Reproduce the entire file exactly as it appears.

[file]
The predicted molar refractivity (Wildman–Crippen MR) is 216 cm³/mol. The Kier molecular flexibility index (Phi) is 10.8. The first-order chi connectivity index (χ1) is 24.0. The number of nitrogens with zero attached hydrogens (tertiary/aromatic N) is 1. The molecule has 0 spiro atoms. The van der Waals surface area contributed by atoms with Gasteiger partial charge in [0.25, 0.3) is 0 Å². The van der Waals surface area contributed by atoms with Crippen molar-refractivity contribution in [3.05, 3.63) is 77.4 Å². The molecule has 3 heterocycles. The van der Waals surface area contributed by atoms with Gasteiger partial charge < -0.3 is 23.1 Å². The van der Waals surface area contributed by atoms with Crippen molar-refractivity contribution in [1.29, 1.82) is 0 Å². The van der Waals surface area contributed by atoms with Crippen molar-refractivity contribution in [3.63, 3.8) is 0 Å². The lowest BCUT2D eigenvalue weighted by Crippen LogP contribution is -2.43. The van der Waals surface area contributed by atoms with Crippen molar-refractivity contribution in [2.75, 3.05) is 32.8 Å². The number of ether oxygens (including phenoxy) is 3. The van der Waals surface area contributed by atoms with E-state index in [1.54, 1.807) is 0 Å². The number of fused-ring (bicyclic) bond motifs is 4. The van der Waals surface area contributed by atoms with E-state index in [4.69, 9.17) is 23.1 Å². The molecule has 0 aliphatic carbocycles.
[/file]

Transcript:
The predicted molar refractivity (Wildman–Crippen MR) is 216 cm³/mol. The Kier molecular flexibility index (Phi) is 10.8. The first-order chi connectivity index (χ1) is 24.0. The number of nitrogens with zero attached hydrogens (tertiary/aromatic N) is 1. The molecule has 0 spiro atoms. The van der Waals surface area contributed by atoms with Gasteiger partial charge in [0.25, 0.3) is 0 Å². The van der Waals surface area contributed by atoms with Crippen molar-refractivity contribution in [3.05, 3.63) is 77.4 Å². The molecule has 3 heterocycles. The van der Waals surface area contributed by atoms with Gasteiger partial charge < -0.3 is 23.1 Å². The van der Waals surface area contributed by atoms with Crippen molar-refractivity contribution in [1.29, 1.82) is 0 Å². The van der Waals surface area contributed by atoms with Crippen molar-refractivity contribution in [3.63, 3.8) is 0 Å². The lowest BCUT2D eigenvalue weighted by Crippen LogP contribution is -2.43. The van der Waals surface area contributed by atoms with Crippen molar-refractivity contribution in [2.75, 3.05) is 32.8 Å². The number of ether oxygens (including phenoxy) is 3. The van der Waals surface area contributed by atoms with E-state index in [1.54, 1.807) is 0 Å². The number of fused-ring (bicyclic) bond motifs is 4. The van der Waals surface area contributed by atoms with E-state index in [4.69, 9.17) is 23.1 Å². The molecule has 0 aliphatic carbocycles.